Assistant Professor at the FoPS at UBC
Profile submitted by: Erica Wang
Brief description of role or responsibilities
Peter Loewen needs no introduction.
As an Assistant Professor at the FoPS at UBC, the David H MacDonald Professor in Clinical Pharmacy, a faculty member with Collaboration for Outcomes Research and Evaluation, and a researcher with Centre for Cardiovascular Innovation.
Describe how the individual or team made a positive contribution to patient care or their pharmacy department:
Peter Loewen needs no introduction. As an Assistant Professor at the FoPS at UBC, the David H MacDonald Professor in Clinical Pharmacy, a faculty member with Collaboration for Outcomes Research and Evaluation, and a researcher with Centre for Cardiovascular Innovation, he was and is a lot of things to a lot of people. However, as my advisor in PharmD school, he forever changed the trajectory of my career – let me tell you my story.
The first time I heard Peter’s name was during residency. I was on my family medicine rotation at the Royal Alexandra Hospital in Edmonton, and Katie Lee, my preceptor, came around the corner, with the most recently printed issue of CJHP in her hand. “Hey look!” She says: “Another interesting article from Peter Loewen.” I glance up and see the title: Reasons for Non-Use of Proven Interventions for Hospital Inpatients: Pharmacists’ Perspectives. Naive and impressionable, I was in awe that someone dared publish something as bold as this (sidebar: Arden Barry was actually first author on that article).
The first time I met Peter was a few months later during my UBC PharmD interview. Peter sat directly across from me and he mostly looked down at his iPad, or looked up occasionally, seemingly unimpressed. The question of why I wanted to pursue my PharmD arose. “So I don’t end up like one of those pharmacists you wrote about, Dr. Loewen – those who have all sorts of reasons to not perform evidence-based interventions.” I said. This time, he looked up, his eyebrow raised, and he looked mildly amused. I suppose that answer was sufficient.
The first time I had an opportunity to learn from Peter was when I chose him as my advisor in PharmD school. During seminar preparation, I learned that I do not need to format my presentations the same as others, but the changes needed to be spectacularly intuitive. As the chair of the UBC ethics board, he helped me unearth a deep vault of biases and conflict I didn’t even know existed within myself. His passion for cardiology was evident, although his therapeutics lectures initially brought forth emotions of frustration. Why did his exam questions always require long one-page explanations? I eventually came to appreciate that real clinical practice is indeed just a blank piece of paper, waiting for an eloquent assessment and explanation of various permutations of alternatives before handing over the best one as the recommendation to the team. Despite his generally unreadable exterior, he genuinely cares about his patients, students/residents, advancing the profession, and pushing the frontiers of clinical practice. He was consistent in demonstrating this in all his endeavors, like advocating for access to diagnostics for pharmacists at VGH, creating the layers of love philosophy within the LMPS residency program, and publishing on novel and interesting topics. He inspired me to spend time making things that were useful, like his webpage, one-pagers, and decision tools for patients. I even learned some fun things from him like how to make people nervous during question period.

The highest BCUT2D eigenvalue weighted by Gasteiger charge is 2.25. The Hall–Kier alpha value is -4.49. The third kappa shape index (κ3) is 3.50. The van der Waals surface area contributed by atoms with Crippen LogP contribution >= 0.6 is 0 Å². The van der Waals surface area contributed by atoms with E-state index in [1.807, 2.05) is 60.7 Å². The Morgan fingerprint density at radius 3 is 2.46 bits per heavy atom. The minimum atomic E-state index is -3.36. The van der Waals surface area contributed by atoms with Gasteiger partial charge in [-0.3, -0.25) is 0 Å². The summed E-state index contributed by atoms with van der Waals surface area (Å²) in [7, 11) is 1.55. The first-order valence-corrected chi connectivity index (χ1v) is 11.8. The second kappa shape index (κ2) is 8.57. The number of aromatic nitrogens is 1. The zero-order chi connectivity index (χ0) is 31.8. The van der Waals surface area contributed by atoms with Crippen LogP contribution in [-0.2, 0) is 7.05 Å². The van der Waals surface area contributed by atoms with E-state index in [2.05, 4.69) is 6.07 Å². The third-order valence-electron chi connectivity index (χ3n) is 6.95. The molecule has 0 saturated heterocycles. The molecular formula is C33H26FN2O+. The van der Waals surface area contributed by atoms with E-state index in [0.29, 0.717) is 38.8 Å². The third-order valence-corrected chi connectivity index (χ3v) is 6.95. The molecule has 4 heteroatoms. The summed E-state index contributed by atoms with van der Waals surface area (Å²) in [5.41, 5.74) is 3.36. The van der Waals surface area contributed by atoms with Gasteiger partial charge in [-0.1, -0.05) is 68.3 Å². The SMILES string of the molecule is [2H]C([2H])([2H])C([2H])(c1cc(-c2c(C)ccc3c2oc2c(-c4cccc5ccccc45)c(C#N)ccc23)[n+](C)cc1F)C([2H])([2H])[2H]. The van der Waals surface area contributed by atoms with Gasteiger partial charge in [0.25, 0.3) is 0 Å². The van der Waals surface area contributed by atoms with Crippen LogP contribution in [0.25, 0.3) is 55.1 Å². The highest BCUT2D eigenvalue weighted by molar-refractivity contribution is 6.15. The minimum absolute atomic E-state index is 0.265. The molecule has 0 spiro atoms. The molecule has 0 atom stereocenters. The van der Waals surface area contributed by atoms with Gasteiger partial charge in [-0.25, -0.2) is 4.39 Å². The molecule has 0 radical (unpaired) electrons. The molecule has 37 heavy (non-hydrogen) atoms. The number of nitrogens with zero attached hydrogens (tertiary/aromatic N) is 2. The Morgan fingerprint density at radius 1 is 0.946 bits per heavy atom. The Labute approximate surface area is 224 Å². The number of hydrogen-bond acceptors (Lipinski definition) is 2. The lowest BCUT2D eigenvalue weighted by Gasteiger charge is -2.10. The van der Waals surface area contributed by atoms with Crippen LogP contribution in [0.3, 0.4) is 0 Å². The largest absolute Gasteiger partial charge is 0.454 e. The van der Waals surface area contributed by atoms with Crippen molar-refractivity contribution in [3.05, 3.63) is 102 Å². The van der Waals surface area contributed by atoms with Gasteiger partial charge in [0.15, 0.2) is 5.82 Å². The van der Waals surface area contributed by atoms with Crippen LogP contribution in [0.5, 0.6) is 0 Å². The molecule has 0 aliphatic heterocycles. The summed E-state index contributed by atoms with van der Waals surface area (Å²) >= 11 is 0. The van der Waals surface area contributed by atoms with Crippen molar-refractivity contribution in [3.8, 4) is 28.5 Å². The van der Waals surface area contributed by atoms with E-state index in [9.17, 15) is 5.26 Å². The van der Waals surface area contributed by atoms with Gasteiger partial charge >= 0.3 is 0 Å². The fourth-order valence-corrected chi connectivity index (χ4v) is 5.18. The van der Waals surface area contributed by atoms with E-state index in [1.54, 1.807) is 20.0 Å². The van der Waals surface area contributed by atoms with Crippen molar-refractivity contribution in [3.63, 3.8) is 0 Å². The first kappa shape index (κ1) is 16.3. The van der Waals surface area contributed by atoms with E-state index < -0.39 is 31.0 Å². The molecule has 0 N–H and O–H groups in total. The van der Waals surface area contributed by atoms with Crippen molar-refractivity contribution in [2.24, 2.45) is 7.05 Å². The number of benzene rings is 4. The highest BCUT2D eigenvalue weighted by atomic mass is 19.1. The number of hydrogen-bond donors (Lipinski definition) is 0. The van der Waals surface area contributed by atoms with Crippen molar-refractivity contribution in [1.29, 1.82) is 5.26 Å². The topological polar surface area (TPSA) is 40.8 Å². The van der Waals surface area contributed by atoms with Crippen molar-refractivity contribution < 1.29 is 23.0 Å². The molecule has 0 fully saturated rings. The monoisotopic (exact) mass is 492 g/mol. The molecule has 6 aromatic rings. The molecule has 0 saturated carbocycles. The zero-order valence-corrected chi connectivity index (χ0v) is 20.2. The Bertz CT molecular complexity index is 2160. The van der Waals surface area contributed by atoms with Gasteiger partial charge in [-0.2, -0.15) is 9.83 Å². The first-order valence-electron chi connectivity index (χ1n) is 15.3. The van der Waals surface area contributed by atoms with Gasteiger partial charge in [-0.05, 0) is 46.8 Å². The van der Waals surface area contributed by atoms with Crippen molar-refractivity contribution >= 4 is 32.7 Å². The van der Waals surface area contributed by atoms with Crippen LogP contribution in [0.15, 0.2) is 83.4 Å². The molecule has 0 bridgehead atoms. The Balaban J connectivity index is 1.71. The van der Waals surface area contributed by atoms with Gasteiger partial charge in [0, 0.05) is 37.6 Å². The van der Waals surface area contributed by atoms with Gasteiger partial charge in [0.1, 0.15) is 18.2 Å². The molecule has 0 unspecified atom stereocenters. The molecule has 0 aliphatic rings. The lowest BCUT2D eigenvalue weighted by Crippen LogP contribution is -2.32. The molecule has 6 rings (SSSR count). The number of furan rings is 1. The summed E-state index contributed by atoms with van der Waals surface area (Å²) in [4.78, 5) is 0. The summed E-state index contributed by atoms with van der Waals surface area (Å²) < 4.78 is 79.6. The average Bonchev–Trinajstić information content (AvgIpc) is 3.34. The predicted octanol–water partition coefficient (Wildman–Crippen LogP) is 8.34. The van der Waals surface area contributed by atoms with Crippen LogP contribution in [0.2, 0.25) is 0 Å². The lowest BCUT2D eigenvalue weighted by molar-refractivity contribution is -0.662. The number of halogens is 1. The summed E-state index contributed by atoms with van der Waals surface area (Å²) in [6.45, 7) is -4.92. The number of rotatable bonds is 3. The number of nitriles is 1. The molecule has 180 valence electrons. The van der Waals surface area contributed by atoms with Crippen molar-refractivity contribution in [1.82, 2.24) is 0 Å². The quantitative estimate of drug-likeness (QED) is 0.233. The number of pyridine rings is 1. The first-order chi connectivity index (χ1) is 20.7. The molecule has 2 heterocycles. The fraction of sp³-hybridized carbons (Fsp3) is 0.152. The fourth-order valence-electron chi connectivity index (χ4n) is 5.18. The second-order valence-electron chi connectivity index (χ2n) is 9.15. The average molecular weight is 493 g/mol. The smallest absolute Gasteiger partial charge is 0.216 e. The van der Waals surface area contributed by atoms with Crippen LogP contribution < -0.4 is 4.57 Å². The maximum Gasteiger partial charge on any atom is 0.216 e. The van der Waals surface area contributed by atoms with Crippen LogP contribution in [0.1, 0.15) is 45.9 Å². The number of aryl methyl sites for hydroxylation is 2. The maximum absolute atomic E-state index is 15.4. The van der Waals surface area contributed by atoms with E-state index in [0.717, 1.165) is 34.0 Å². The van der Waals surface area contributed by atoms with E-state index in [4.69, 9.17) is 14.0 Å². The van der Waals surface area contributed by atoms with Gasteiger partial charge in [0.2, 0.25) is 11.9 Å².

During one of our first meetings, I decided to ask him a question that had haunted me throughout my residency: What is wrong with being quiet? Having grown up pensive and obedient, I assumed that same role in residency – listening intently, with a forever stoic facial expression, and never talking back. The extroverted preceptors barreled over me in rounds, hijacked my recommendations, and assumed I was not prepared. The observant preceptors let me be myself after they realized that I was not bored and that I was just thinking. Peter laughed at my indignation: “There is nothing wrong with being quiet, except you would never want someone to say: ‘Erica – she’s good, but she’s quiet.’” Peter’s candor inspired me to not just be myself, but to be a better version of myself.
I took all of these lessons from Peter to heart – practicing, stumbling, recalibrating, refining. He inspired me to practice to full scope, think outside of the box, challenge the status quo, and to be kind amongst it all. I hope that you will, one day too, encounter a mentor as influential as Peter was to me. Or perhaps an even more altruistic hope – May you be a Peter to someone, someday.